When I first moved into my own apartment back in college, I was given a big red Betty Crocker cookbook as a gift. Being a sweet lover, one of the first recipes I tried was peanut butter cake with fudge frosting. The cake part turned out okay – just a little over baked. But the frosting was horrible! It was a huge clumpy mess and I had to throw the whole thing out. I was devastated. After that I was scared to attempt frosting again for fear of failure.
Not too long ago I decided to give it a go again. Since that fateful day in college I have acquired one of the greatest tools you can have in your kitchen…..behold the Kitchen Aid Stand Mixer!
Let’s begin. To make basic buttercream frosting you need the following ingredients – butter, powdered sugar, vanilla and milk. I have seen recipes with varying proportions, but this is what works best for me:
Basic Buttercream Frosting
Enough to generously frost 24 cupcakes
1 stick butter at room temperature
4 cups powdered sugar
1 teaspoon vanilla
2-3 tablespoons of milk
Begin by placing the stick of butter in the mixer bowl. Using the paddle attachment beat the butter at medium-high speed until it is very soft and creamy. If you are making white frosting this step is important as it makes the butter lighter in color and will make your frosting more white. Next beat in the powdered sugar one cup at a time on low to medium speed. The mixture will be creamy at first, but by the time you add in the last cup it will be dry and crumbly. That is ok. The next step will bring it all together.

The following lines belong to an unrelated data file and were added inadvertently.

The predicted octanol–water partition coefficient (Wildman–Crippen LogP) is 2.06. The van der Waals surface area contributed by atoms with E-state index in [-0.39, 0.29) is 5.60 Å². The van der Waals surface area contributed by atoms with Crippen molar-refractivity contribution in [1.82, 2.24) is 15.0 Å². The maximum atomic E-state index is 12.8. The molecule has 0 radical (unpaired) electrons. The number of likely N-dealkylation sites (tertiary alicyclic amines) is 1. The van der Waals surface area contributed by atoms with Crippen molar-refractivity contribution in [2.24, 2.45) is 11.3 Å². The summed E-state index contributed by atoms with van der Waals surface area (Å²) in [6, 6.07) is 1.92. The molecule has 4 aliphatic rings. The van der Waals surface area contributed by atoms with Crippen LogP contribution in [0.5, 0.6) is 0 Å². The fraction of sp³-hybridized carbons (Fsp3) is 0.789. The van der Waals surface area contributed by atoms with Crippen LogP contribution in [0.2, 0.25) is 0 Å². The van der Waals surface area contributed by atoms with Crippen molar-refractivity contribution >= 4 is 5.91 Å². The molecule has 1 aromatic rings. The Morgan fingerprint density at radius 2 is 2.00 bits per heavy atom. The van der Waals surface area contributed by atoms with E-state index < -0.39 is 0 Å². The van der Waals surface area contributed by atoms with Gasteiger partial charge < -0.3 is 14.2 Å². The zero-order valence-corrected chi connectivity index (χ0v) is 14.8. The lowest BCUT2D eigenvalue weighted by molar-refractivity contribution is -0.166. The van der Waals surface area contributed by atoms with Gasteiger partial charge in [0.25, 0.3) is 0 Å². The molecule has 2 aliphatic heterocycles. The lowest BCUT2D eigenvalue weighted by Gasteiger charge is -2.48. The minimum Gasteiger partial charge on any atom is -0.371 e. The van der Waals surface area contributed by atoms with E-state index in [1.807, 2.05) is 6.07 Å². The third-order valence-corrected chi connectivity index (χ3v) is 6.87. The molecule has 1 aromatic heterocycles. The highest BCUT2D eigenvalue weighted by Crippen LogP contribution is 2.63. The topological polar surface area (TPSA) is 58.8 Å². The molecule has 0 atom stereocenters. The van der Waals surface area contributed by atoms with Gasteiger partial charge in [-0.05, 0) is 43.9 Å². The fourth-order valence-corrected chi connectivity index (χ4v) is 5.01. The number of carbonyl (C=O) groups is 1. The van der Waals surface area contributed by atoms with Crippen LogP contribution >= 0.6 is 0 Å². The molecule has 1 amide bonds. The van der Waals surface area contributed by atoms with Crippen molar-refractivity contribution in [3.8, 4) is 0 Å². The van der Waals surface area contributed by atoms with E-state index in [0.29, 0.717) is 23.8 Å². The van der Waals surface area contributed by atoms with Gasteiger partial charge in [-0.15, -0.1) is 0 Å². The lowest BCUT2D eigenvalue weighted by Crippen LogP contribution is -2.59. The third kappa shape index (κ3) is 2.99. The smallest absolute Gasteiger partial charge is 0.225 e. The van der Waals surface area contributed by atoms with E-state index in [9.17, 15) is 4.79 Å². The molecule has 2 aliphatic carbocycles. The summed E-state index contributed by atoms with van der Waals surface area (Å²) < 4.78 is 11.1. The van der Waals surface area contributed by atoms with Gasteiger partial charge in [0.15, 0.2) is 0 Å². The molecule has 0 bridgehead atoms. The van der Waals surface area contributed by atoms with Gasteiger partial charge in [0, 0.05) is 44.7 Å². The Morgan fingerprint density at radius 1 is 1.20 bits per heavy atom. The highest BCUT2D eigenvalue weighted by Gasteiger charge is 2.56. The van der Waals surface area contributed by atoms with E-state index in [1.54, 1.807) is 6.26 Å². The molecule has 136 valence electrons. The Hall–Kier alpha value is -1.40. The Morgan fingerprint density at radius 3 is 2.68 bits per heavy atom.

Now add the vanilla and one tablespoon of milk. Beat on low first then increase the speed to medium. Check the consistency of the frosting. It should be starting to come together. Beat in another tablespoon of milk. Again watch the consistency. Add a third tablespoon of milk. Beat on medium then high speed for a minute or so to make the frosting extra creamy and spreadable. If the frosting still seems thick, add another tablespoon of milk.
What I’ve found with frosting is that you just have to watch it come together and check the taste and consistency as you go. If you are not sure about it, try to spread some on a cutting board to see if it is hard to spread. If it is then add more milk. If it’s too runny add more powdered sugar.
To frost a cake or cupcakes, the best tool to use is an offset spatula. These can be purchased just about anywhere, but you may need to look in the specialty cake section. If you do not have one or don’t want to purchase one, use a spoon instead of a knife for cupcakes. It gives you more control and is less messy.
Now that you know how to make basic buttercream, you can start making variations. Two that I have made are mint buttercream (very tasty on chocolate cupcakes) and maple buttercream (extremely good on butter pecan cupcakes). All you do is omit the vanilla from the above recipe and add in a different flavored extract. You will probably need to add more than just one teaspoon of flavoring. If that is the case, you will want to use less milk. For the maple buttercream I used pure maple syrup in place of the milk.
So is it worth it? Most definitely! Once you get the hang of it, a batch of homemade frosting can be whipped up fairly quickly, and the taste is far superior to store-bought frosting in a can. I’m not completely sure if there is cost savings, but I know it can’t cost any more than store-bought. And everyone is impressed by homemade frosting.